A selection of kiwi fruit cultivars. In previous publications, we and others have shown that different cultivars display marked differences in their allergen compositions.
Food allergy affects up to 5% of the adult population and an even greater number of children. Diagnostics of food allergy is frequently hampered by the absence of important allergenic proteins in commercial extracts. The use of pure, recombinant or natural, allergens will therefore improve allergy diagnosis and open new perspectives for treatment.
The focuses of our current research are the identification of allergens in kiwi fruit, an allergen source that has gained attention among allergists only since about ten years, and the characterization of fish allergens and their cross-reactivity among different fish species.
Design of an scFv-based sandwich-ELISA. Allergens are captured from the test solution by an immobilised antibody and detected by a labelled antibody that binds to an epitope different from the binding site of the catching antibody.
Phage display represents a valuable approach for the isolation of monoclonal human antibody fragments. This technique can be used for generating allergen-specific recombinant antibodies. It bypasses the inherent limitations in the use of polyclonal mammalian sera and the slow, laborious production of monoclonal antibodies.
In this project, we select allergen-specific monoclonal antibodies from the phage display library ETH-2. This library expresses CDR3-randomized single-chain variable-region antibody fragments (scFv), which consist of the variable domains from a human light chain and heavy chain connected by a flexible linker peptide. The selected antibodies can be expressed in various formats (e.g. as fusion proteins with alkaline phosphatase) for diverse application such as allergen detection assays or co-crystallization of allergen-scFv complexes for epitope identification.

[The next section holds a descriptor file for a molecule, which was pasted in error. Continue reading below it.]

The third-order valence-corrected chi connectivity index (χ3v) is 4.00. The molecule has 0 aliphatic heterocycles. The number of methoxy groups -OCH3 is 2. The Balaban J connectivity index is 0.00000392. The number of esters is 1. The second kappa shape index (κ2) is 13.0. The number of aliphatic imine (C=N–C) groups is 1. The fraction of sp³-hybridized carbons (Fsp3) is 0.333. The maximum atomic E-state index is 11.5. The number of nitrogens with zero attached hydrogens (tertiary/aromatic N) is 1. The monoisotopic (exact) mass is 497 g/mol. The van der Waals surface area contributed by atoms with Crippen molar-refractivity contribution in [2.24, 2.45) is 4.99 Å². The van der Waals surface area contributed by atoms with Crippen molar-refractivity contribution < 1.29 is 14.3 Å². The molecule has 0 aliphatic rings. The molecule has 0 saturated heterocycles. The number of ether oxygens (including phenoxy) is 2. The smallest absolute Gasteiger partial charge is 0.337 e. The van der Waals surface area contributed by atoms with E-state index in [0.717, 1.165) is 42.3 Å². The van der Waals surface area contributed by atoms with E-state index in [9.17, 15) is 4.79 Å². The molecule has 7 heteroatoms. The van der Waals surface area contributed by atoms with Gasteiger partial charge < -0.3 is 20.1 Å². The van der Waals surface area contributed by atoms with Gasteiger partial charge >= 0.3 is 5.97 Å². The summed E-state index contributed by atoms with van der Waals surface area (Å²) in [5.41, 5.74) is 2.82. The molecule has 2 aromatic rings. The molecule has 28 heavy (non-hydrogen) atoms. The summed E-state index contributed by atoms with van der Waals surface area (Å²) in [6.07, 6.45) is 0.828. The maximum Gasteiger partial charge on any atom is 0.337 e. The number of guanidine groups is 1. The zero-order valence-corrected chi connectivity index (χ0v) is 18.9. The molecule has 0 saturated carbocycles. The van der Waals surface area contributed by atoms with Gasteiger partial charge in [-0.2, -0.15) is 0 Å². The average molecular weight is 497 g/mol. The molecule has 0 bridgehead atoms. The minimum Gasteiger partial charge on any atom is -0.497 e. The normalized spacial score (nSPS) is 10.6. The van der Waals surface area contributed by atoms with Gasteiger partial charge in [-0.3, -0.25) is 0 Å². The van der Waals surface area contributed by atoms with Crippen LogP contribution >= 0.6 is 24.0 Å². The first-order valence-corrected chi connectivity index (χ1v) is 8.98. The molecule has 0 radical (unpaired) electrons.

Structures of allergens from the prolamin superfamily. A: soybean hydrophobic seed protein (Gly m 1), B: peach non-specific lipid transfer protein (Pru p 3), C: castor bean 2S albumin (Ric c 3), and D: wheat 0.19 α-amylase inhibitor (Tri a 28). Though different in structure and amino acid sequence, the allergens show a common fold, a four α-helical bundle stabilized by four conserved disulphide bridges.
During the last two decades, our knowledge on allergenic proteins has considerably expanded. Today, a large number of allergen sequences and a small but growing number of three-dimensional structures of allergens are available. These data enable the conversion of unordered lists of allergens into a systematic classification based on structural biology. Our group focusses on the classification of plant allergens, the connection of structural similarity and allergenic cross-reactivity and the comparison of allergenic and non-allergenic members of protein families.
The first step in the generation of an allergic response is the uptake of the allergen by dendritic cells (DCs) residing in the skin and mucosa. These cells subsequently present the processed allergen to T lymphocytes in the local lymph node. Co-stimulatory signals generated by DCs determine the type of immune response that is initiated by helper T cells.
Our research focusses on the elucidation of the events taking place during uptake and processing of allergens by DCs on the molecular level, which ultimately lead to the induction of an inappropriate allergic reaction characterized by an excess of allergen-specific Th2 cells.
Differential T-cell responses and allergen uptake after exposure of dendritic cells to the birch pollen allergens Bet v 1.0101, Bet v 1.0401 and Bet v 1.1001.
Immunobiology 2010, 215, 903-9. [PubMed] [doi:10.1016/j.imbio.2009.11.003]
Bet v 1 and its homologous food allergen Api g 1 stimulate dendritic cells from birch pollen-allergic individuals to induce different Th-cell polarization.
Allergy 2010, 65, 1388-96. [PubMed] [doi:10.1111/j.1398-9995.2010.02407.x]